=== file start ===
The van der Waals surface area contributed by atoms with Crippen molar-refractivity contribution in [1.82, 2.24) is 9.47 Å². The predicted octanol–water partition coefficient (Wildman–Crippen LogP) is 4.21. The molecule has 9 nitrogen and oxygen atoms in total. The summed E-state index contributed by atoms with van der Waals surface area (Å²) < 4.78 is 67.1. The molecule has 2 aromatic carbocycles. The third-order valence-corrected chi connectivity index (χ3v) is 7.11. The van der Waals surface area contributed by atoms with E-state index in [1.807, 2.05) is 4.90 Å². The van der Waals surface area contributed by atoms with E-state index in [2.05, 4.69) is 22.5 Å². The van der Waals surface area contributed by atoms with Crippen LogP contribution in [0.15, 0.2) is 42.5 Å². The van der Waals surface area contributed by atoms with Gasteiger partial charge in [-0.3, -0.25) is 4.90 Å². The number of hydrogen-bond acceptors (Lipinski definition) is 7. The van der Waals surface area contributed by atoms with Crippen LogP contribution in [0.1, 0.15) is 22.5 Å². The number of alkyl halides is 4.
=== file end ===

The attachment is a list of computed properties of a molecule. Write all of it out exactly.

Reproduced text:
The van der Waals surface area contributed by atoms with Crippen molar-refractivity contribution in [1.82, 2.24) is 9.47 Å². The predicted octanol–water partition coefficient (Wildman–Crippen LogP) is 4.21. The molecule has 9 nitrogen and oxygen atoms in total. The summed E-state index contributed by atoms with van der Waals surface area (Å²) < 4.78 is 67.1. The molecule has 2 aromatic carbocycles. The third-order valence-corrected chi connectivity index (χ3v) is 7.11. The van der Waals surface area contributed by atoms with E-state index in [1.807, 2.05) is 4.90 Å². The van der Waals surface area contributed by atoms with E-state index in [2.05, 4.69) is 22.5 Å². The van der Waals surface area contributed by atoms with Crippen LogP contribution in [0.15, 0.2) is 42.5 Å². The van der Waals surface area contributed by atoms with Gasteiger partial charge in [-0.3, -0.25) is 4.90 Å². The number of hydrogen-bond acceptors (Lipinski definition) is 7. The van der Waals surface area contributed by atoms with Crippen LogP contribution in [0.1, 0.15) is 22.5 Å². The number of alkyl halides is 4.